In an increasingly globalizing and knowledge-based world economy, the declining importance of R&D activity in India is a matter of concern. This paper analyzes the determinants of R&D behaviour of Indian enterprises over the 1990s in the context of the reforms of 1991 and their impact on the R&D behaviour of MNE affiliates and local enterprises. The analysis suggests that although average levels of spending have fallen, increased competition due to liberalization seems to have pushed local firms to rationalize their R&D activity and make it more efficient. Also, R&D spending seems to rise more than proportionally with firm size after a certain threshold level has been reached. The analysis brings out differences in the nature of R&D activity of MNE affiliates and local firms. Local firms direct their R&D activity primarily towards the assimilation of imported technology, and to providing a backup to their outward expansion via exports and FDI. MNE affiliates, on the other hand, focus on exploiting the advantages of India as an R&D platform for their parents. The paper is concluded with some policy implications of the findings.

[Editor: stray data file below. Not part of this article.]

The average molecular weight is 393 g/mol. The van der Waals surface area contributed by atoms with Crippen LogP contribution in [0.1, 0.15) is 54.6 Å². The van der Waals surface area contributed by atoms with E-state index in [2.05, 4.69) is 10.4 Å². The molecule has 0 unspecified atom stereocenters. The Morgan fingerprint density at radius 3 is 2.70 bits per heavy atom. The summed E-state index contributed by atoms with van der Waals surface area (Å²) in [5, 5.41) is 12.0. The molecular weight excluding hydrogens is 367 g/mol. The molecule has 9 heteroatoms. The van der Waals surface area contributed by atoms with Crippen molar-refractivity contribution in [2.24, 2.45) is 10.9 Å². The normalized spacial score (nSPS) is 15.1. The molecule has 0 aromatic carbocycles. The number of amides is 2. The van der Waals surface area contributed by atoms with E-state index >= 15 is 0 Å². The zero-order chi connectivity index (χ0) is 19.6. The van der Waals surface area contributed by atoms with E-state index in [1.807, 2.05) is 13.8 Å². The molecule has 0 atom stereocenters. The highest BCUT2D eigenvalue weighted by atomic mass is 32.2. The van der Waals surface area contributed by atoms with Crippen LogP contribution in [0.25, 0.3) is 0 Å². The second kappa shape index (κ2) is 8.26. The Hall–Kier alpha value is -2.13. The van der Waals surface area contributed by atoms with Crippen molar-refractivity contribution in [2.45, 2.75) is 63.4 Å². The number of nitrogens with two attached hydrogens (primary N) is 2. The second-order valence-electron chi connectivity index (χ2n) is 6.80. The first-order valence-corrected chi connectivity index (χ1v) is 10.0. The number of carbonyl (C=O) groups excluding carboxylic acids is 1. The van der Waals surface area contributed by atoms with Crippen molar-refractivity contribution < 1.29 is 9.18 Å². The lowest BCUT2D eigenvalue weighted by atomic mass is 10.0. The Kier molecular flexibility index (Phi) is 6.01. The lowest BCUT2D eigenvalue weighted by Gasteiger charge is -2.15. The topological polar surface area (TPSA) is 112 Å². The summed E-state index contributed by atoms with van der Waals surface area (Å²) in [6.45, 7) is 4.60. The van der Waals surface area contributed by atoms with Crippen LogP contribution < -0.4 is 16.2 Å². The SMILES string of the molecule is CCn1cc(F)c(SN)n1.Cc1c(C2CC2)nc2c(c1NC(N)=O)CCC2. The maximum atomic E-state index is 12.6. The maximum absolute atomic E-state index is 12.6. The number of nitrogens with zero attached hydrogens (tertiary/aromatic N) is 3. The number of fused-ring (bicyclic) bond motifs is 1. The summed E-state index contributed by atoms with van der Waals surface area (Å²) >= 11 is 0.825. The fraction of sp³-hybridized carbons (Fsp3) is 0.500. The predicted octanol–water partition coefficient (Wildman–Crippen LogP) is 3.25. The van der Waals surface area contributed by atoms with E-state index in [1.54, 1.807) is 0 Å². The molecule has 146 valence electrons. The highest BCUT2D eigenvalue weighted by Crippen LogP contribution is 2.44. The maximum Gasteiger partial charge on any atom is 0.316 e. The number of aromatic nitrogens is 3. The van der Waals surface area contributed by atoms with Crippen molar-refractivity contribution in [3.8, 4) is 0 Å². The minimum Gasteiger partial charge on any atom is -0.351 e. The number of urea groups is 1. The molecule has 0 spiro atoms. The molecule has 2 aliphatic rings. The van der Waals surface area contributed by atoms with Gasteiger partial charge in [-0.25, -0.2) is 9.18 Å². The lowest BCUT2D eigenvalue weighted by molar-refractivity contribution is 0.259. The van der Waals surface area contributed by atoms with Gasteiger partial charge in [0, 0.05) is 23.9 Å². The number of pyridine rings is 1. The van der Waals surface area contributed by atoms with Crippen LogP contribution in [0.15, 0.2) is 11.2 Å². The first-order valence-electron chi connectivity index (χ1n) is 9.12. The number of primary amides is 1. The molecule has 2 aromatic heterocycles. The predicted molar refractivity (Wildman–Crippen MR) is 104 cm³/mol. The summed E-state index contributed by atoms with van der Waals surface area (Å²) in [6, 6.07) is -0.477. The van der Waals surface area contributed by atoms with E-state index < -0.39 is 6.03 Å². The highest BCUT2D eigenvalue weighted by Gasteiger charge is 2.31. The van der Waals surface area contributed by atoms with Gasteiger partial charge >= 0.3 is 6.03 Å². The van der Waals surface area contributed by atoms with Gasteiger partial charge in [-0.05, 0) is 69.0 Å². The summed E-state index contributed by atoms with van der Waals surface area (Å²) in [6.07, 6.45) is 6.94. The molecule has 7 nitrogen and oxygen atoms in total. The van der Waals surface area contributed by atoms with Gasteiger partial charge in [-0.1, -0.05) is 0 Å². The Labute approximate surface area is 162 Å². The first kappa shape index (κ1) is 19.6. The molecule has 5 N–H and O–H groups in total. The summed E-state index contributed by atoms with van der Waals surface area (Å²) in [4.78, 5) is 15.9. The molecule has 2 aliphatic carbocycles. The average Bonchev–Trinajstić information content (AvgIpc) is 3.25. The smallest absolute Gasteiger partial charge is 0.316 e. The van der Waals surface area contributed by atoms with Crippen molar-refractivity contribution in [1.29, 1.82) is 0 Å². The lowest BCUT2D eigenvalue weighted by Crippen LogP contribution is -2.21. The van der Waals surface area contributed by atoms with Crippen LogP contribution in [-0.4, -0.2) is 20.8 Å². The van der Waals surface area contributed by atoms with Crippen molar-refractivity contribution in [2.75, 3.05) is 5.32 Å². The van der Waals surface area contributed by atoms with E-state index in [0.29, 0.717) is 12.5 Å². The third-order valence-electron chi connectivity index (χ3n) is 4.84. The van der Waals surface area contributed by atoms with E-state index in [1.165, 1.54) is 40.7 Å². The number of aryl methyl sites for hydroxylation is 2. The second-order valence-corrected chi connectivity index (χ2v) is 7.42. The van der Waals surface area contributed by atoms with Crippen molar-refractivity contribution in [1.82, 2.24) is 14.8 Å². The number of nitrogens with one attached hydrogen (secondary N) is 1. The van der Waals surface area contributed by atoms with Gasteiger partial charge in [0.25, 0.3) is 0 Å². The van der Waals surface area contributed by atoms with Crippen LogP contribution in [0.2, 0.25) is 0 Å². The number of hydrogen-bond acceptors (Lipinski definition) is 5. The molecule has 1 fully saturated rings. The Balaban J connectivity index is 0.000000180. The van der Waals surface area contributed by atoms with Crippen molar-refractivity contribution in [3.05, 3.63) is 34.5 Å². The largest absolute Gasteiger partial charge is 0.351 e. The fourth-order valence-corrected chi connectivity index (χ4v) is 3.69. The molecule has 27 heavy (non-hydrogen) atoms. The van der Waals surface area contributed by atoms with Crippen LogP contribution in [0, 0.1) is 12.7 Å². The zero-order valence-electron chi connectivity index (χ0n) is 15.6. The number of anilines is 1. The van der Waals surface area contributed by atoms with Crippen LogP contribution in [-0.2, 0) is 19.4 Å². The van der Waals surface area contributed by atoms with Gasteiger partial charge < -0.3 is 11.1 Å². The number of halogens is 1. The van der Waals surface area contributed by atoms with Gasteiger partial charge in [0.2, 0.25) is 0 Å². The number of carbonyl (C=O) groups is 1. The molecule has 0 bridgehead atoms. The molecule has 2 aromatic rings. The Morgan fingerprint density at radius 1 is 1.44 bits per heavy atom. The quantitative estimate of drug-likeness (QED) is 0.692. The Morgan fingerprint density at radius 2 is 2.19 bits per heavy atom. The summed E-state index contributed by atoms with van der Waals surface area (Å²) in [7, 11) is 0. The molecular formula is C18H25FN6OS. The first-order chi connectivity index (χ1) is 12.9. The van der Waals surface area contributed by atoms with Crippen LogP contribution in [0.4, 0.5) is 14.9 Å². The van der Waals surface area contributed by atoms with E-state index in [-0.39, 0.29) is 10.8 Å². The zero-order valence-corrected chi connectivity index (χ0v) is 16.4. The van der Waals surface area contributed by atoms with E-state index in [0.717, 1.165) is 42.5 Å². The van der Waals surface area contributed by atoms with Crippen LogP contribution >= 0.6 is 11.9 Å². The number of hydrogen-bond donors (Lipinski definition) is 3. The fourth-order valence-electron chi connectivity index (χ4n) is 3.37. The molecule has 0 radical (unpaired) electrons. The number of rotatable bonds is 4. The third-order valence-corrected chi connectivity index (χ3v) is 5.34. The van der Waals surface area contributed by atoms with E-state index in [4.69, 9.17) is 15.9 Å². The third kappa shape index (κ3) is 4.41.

|Title of host publication||India, Industrialisation in a Reforming Economy : Essays for K L Krishna|
|Editors||Suresh D. Tendulkar, Arup Mitra, K. Narayanan, Deb Kusum Das|
|Place of Publication||New Delhi|
|Publication status||Published - 2006|